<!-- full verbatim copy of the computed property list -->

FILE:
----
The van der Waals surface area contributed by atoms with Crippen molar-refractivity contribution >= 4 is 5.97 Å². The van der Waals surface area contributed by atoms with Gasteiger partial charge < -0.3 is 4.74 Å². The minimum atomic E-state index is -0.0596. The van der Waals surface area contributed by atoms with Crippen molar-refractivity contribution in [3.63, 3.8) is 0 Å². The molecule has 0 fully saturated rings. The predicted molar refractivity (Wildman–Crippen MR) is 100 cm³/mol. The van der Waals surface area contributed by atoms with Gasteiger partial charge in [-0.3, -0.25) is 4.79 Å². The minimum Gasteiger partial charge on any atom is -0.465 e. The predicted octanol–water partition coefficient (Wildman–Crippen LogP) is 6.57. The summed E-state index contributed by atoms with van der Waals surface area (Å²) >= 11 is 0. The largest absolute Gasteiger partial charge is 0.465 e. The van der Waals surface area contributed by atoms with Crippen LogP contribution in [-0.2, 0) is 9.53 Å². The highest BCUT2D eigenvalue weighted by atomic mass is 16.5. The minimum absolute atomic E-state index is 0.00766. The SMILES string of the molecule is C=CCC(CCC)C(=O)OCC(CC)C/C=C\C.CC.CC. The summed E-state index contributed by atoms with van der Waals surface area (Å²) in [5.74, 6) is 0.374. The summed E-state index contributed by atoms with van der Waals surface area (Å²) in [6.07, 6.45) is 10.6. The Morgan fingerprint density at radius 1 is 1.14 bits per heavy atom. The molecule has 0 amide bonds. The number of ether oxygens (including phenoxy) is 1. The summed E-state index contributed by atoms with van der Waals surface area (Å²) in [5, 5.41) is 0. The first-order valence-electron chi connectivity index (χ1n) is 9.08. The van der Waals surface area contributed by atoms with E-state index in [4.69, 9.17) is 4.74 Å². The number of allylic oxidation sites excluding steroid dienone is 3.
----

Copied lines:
The van der Waals surface area contributed by atoms with Crippen molar-refractivity contribution >= 4 is 5.97 Å². The van der Waals surface area contributed by atoms with Gasteiger partial charge < -0.3 is 4.74 Å². The minimum atomic E-state index is -0.0596. The van der Waals surface area contributed by atoms with Crippen molar-refractivity contribution in [3.63, 3.8) is 0 Å². The molecule has 0 fully saturated rings. The predicted molar refractivity (Wildman–Crippen MR) is 100 cm³/mol. The van der Waals surface area contributed by atoms with Gasteiger partial charge in [-0.3, -0.25) is 4.79 Å². The minimum Gasteiger partial charge on any atom is -0.465 e. The predicted octanol–water partition coefficient (Wildman–Crippen LogP) is 6.57. The summed E-state index contributed by atoms with van der Waals surface area (Å²) >= 11 is 0. The largest absolute Gasteiger partial charge is 0.465 e. The van der Waals surface area contributed by atoms with Crippen LogP contribution in [-0.2, 0) is 9.53 Å². The highest BCUT2D eigenvalue weighted by atomic mass is 16.5. The minimum absolute atomic E-state index is 0.00766. The SMILES string of the molecule is C=CCC(CCC)C(=O)OCC(CC)C/C=C\C.CC.CC. The summed E-state index contributed by atoms with van der Waals surface area (Å²) in [5.74, 6) is 0.374. The summed E-state index contributed by atoms with van der Waals surface area (Å²) in [6.07, 6.45) is 10.6. The Morgan fingerprint density at radius 1 is 1.14 bits per heavy atom. The molecule has 0 amide bonds. The number of ether oxygens (including phenoxy) is 1. The summed E-state index contributed by atoms with van der Waals surface area (Å²) in [5, 5.41) is 0. The first-order valence-electron chi connectivity index (χ1n) is 9.08. The van der Waals surface area contributed by atoms with E-state index in [4.69, 9.17) is 4.74 Å². The number of allylic oxidation sites excluding steroid dienone is 3.